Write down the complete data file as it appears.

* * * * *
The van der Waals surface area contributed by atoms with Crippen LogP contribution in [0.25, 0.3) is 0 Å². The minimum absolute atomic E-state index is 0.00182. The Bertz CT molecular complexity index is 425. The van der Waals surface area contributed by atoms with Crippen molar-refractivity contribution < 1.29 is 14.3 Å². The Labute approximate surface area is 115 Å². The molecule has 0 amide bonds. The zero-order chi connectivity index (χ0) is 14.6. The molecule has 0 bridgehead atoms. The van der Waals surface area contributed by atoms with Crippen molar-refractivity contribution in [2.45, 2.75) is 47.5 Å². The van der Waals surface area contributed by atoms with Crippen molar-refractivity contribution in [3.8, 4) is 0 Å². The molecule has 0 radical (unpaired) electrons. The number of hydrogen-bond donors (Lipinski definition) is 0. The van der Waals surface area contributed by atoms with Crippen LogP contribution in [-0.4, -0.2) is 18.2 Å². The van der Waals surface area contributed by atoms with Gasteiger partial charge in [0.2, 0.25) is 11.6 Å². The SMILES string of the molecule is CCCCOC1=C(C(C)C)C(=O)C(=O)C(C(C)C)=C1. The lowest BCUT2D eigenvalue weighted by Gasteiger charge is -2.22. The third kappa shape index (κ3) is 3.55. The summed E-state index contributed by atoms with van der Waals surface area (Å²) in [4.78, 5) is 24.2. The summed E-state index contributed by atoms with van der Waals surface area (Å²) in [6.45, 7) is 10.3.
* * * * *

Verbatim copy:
The van der Waals surface area contributed by atoms with Crippen LogP contribution in [0.25, 0.3) is 0 Å². The minimum absolute atomic E-state index is 0.00182. The Bertz CT molecular complexity index is 425. The van der Waals surface area contributed by atoms with Crippen molar-refractivity contribution < 1.29 is 14.3 Å². The Labute approximate surface area is 115 Å². The molecule has 0 amide bonds. The zero-order chi connectivity index (χ0) is 14.6. The molecule has 0 bridgehead atoms. The van der Waals surface area contributed by atoms with Crippen molar-refractivity contribution in [2.45, 2.75) is 47.5 Å². The van der Waals surface area contributed by atoms with Crippen molar-refractivity contribution in [3.8, 4) is 0 Å². The molecule has 0 radical (unpaired) electrons. The number of hydrogen-bond donors (Lipinski definition) is 0. The van der Waals surface area contributed by atoms with Crippen LogP contribution in [-0.4, -0.2) is 18.2 Å². The van der Waals surface area contributed by atoms with Gasteiger partial charge in [0.2, 0.25) is 11.6 Å². The SMILES string of the molecule is CCCCOC1=C(C(C)C)C(=O)C(=O)C(C(C)C)=C1. The lowest BCUT2D eigenvalue weighted by Gasteiger charge is -2.22. The third kappa shape index (κ3) is 3.55. The summed E-state index contributed by atoms with van der Waals surface area (Å²) in [4.78, 5) is 24.2. The summed E-state index contributed by atoms with van der Waals surface area (Å²) in [6.45, 7) is 10.3.